Babbel’s endgame is getting people to have conversations with other people, in a new language. There are fantastic folks here making that possible. So we sit down with them from time to time, to provide a glimpse into who makes it all work, what they do, and where their heads are at.
What’s your role at Babbel? What do you do on a typical day?
I’m a CRO manager on a newly established CRO team here.
There isn’t necessarily a typical day at Babbel, to tell you the truth. And I genuinely like the diversity of my tasks. My work is mostly defined by the projects I’m responsible for. But ultimately the goal is to spot opportunities within the product to improve the experience of our visitors from the very first interaction up through every stage of their learning journey. That involves the use of various qualitative and quantitative research methods, gathering relevant data, analyzing it, coming up with solutions, testing them and most importantly learning new things almost daily.
What were you doing before Babbel?
Before Babbel, I had been teaching languages for a little over 7 years. So, I know a lot about the obstacles language learners might face out there, and that helps me a lot in my daily work.
A few years ago I decided to shift into IT and see how I could apply my expertise there. It’s been great so far and ultimately led me to Babbel.
Were you looking for an opportunity in Berlin?
With Babbel it was an interesting coincidence. I’d already been working at a startup a year or so here in Berlin, and at some point I just understood that I wanted to move on. And on that exact day I got a message on my Linkedin from Giovanni, a recruiter here at Babbel. I knew Babbel and had wanted to work here from the time I moved to Berlin. So I didn’t let the opportunity slip by.
It was one of the smoothest, fun hiring experiences I have ever had. Super-nice conversations from the very first interaction, well-organized, and totally transparent. I felt like my time was appreciated and Giovanni always made sure I was clear about the process and how long each step might take, with all necessary followup emails, so I didn’t really even have a chance to worry.
What drew you to Babbel?
I like the product, the mission of the company, and had been using Babbel myself, even before I came aboard.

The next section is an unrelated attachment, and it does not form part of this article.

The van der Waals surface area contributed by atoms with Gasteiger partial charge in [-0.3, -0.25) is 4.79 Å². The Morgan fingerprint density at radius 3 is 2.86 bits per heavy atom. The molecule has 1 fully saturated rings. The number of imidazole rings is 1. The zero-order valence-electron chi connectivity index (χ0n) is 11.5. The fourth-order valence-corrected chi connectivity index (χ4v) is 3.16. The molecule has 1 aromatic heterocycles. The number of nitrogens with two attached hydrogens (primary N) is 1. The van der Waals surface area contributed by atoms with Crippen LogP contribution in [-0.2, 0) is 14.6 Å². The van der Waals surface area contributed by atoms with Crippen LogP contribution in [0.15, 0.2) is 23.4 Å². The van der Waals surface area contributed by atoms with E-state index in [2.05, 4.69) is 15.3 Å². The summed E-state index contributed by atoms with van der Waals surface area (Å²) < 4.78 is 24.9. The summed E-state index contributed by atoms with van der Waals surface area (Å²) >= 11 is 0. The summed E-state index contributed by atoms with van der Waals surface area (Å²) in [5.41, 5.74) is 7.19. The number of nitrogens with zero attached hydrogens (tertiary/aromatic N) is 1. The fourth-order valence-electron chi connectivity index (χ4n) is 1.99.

Right now Babbel seems like a perfect match. My previous language teaching experience allows me to relate to most of the pain points learners face and deeply understand the product, which is useful when you need to create more test ideas, think about user intentions, and question solutions.
What’s most exciting at the moment?
I’m excited about the scale of the projects we are dealing with and how even tiny decisions might have a greater impact.
What’s surprised you most so far?
There are several things that were surprising and encouraging at the same time.
First, the diversity that we have here. The company is really international and you can hear various languages every day. As someone who loves languages this is a definite win-win situation.
Probably the most important would be how many talented and open-minded people are working here and I have the privilege to learn from them on a daily basis.
And then there are the various learning opportunities offered. There are so many workshops you can attend to learn more about brand strategy, design thinking, data — and even dives into the topics of mental health and stress management. And you can do it during the workday!
What do you want to do/accomplish/pursue at Babbel?
It’s important for me to develop professionally, so I would love to learn as much as I can at this point in time, to increase my value as a specialist. I’m still in the process of developing my personal plan, so I feel lucky to get challenging tasks that push me to grow every day.
Where did you move from? How was your relocation to Berlin/Babbel?
Initially, I moved to Berlin from Minsk (Belarus), a few years before I joined Babbel.
Relocation is never an easy process, so you need to give yourself some time to feel all the feelings, experience all the initial experiences, and finally accept the changes. What I’ve learned from this relocation is that you can’t plan everything and that is okay. A lot of things might go wrong, stress is unavoidable, but what matters is how you decide to respond to the situation you’re in.
The only thing that I would definitely recommend to those who are about to relocate is to connect with friends of friends of friends. This is how you establish some connections in advance. It makes really a big difference if you have somebody who can talk with you after your first encounters with Auslandebehörde.
Want to work with Masha? We’re currently looking for a Head of CRO!